Cottrell Brewing Juniper Bridge
1 22oz bomber, $10?, 7% ABV
Purchased at the brewery, Pawcatuck
I’ll warn you upfront. This will be a straight-up review. No kooky stories, no imaginative conversations that never happened, no rumors, no creative pictures. None of that.
It has been years since I’ve reviewed a Cottrell-branded Cottrell beer. I’ve reviewed a few labels that contract at Cottrell, but not Cottrell-proper beers. What’s truly crazy about that is that Cottrell is Connecticut’s longest running brewery that has stayed put in the same location and with the same owners. They’ve been doing what they do since 1997.
In Connecticutland, 19 years is an eternity.
And yet… and yet you rarely hear anyone talking about Cottrell. A small part of that is because they are located as far away from many of as possible. They are literally on the Rhode Island border in extreme southeast Connecticut. They use Rhode Island water in their beer. (Or so I’ve been told, as if it matters a whit.)
Cottrell, to my knowledge, doesn’t really work social media or promote themselves with aplomb. They seem content making money contracting (They’ve had some good gigs with casino branded beers and Trader Joe’s “store” brand) and living off their smaller distribution footprint. Which is fine.
Another part of the Cottrell thing is that they only distribute a few core beers around the state. Decent enough beers, but certainly nothing too exciting. Not in 2016 anyway. They’ve also been overshadowed among the scenesters by Grey Sail and Beer’d, both mere minutes away. If someone makes the trek to Stonington and/or Westerly, RI, you’re probably going to either Beer’d or Grey Sail or both.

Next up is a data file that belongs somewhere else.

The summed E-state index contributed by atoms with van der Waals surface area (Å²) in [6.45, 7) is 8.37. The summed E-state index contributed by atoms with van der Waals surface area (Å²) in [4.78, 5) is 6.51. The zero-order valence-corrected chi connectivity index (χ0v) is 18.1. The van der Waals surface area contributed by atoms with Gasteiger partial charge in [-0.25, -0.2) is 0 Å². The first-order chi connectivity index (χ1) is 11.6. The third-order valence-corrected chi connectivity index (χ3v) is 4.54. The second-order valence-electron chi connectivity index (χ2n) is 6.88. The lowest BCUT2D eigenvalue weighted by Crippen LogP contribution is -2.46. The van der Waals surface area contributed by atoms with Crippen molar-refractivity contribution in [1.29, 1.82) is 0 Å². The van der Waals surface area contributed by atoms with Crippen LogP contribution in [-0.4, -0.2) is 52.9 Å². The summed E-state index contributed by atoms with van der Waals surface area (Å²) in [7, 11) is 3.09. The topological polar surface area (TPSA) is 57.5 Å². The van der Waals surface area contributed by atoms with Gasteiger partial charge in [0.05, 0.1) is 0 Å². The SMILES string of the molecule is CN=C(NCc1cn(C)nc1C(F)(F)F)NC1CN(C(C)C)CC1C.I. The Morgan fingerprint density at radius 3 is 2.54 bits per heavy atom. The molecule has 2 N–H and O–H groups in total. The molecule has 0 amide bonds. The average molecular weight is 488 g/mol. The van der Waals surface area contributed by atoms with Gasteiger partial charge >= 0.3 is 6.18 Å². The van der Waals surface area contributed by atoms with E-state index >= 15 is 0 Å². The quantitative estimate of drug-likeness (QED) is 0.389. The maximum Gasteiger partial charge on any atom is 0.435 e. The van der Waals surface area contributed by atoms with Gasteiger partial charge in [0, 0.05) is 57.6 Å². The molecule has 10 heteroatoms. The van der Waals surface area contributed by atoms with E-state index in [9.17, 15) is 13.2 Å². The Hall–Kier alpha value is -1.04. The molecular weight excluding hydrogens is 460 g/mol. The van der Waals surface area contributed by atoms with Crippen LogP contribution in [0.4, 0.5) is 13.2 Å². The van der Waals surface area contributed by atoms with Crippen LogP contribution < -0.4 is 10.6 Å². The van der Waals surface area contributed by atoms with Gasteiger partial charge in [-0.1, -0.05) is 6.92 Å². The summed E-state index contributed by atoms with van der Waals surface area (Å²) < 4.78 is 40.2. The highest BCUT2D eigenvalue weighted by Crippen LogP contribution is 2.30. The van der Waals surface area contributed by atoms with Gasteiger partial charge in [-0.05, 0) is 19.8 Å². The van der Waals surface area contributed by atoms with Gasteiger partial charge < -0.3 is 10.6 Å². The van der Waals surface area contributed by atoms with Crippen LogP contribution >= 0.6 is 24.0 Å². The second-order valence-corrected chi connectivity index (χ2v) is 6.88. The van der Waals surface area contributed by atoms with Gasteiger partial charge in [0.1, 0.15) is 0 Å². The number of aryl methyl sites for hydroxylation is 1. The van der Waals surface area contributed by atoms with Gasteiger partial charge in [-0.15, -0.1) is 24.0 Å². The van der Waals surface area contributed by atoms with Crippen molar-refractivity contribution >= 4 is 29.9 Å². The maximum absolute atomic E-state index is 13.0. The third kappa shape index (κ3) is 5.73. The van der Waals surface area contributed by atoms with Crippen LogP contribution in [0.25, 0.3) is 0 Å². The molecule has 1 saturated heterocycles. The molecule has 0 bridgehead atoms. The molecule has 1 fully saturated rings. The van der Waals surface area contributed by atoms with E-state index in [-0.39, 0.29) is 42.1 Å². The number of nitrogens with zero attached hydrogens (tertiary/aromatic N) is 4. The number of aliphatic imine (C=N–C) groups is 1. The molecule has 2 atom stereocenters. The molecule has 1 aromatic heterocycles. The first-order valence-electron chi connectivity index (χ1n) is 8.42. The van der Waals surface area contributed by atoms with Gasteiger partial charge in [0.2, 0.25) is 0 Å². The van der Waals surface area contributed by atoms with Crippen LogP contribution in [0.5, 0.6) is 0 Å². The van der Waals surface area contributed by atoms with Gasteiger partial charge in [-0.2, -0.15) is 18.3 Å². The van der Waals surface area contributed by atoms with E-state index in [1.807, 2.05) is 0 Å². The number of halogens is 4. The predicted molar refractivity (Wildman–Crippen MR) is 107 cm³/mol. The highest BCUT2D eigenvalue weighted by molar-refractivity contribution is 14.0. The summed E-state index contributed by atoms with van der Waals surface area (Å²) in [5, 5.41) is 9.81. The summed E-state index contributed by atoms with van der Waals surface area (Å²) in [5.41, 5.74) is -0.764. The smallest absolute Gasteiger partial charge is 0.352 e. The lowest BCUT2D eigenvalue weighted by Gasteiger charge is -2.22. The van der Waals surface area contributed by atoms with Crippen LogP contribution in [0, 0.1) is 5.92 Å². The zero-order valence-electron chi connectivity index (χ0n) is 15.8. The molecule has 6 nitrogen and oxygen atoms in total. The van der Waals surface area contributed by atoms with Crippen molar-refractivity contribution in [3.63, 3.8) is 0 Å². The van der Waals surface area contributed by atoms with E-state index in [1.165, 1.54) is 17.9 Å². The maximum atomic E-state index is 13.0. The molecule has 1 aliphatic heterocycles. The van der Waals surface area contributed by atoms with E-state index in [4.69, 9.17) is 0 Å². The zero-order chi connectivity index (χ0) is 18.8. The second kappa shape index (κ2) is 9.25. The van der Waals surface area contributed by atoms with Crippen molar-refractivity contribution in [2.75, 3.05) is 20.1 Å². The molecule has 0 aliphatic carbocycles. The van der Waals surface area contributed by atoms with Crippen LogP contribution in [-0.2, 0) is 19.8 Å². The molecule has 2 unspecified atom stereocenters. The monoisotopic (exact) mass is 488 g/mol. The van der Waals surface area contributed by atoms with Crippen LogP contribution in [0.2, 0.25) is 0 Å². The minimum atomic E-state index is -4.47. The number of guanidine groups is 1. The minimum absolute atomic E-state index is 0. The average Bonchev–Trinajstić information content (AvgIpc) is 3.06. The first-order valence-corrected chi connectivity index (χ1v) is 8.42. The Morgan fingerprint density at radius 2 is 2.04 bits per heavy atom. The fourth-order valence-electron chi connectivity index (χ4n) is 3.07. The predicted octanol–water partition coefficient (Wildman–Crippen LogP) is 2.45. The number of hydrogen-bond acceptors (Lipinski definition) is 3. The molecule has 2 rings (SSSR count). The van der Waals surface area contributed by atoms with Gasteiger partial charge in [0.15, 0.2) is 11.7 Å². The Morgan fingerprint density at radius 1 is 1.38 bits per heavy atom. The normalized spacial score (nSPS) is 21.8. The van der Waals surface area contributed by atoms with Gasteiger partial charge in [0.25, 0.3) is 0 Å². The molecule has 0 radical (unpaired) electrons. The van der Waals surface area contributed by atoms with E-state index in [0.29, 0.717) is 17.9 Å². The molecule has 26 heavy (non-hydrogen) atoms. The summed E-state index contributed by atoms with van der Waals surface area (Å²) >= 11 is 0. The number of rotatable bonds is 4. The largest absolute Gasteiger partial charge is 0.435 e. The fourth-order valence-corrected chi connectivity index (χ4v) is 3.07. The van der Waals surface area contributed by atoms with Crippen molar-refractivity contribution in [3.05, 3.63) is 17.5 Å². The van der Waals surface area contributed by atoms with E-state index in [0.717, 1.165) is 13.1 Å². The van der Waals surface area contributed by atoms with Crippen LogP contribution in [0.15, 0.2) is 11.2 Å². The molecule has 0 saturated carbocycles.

And driving right past Cottrell.
I get it. I do. I’ve done the same.
I’m not here to beg you to go to Cottrell. But I am going to suggest you check them out next time you’re down at Beer’d or Grey Sail. They have a tiny little bar and most importantly, they have nice little barreling program now and the few bottled barrel beers I’ve had from them have been really, really good. One was great.
Those of us who have had some of these beers know what’s up. We’re not the cool kids in the latest fashions drawing the cool kid wannabes with our Trail Blazers, Very Greens, and Double Sunshines. We’re the coolER kids, sitting off to the side, dressed in simple tee-shirts and jeans, with far fewer friends; trying to convince each other that we are, actually, coolER somehow because we have our Cottrell Juniper Bridges and Hard-a-Ports.
Hey, let me pretend I’m cool for one damn minute, okay?
Mystic Bridge IPA aged in gin barrels.
Don’t be scared. This beer is fantastic. And here’s the funny part.
A year or so before Juniper Bridge came out, Connecticut saw its first gin barrel aged IPA. Remember Beer’d’s Realization IPA aged in Ethereal gin barrels? (Here’s the review of it.) Now, Realization IPA is a better base ale than Cottrell’s Mystic Bridge IPA.
But there wasn’t much difference in quality in the resultant beers. I swear. Juniper Bridge is that good. I loved Beer’d’s effort. I super-liked Cottrell’s. And I admit, I was a little surprised by this. I was also then eager to get my hands on Cottrell’s other barreled beers – they’ve done five at this point in May 2016.
If you don’t like gin, you won’t like the Juniper Bridge. But for me, a gin guy, I find that the citrus and floral characteristics of an IPA works well with the pine and juniper of the gin. And in the hands of the right brewery barreler, it just works.
Think I’m crazy? Then why do you put a lime in your gin and tonic? Why does an aviation include gin, crème de violette, and lemon juice? You see? The truly cool people know this stuff. (Ha.)
Moral of the review: Stop totally overlooking Cottrell. It’s okay to do your Outer Light, Beer’d, Grey Sail runs every couple months, but how about every other time you pop into the oldest Connecticut brewery and pay your respects.
Overall Rating: A
Rating vs. Similar style: A+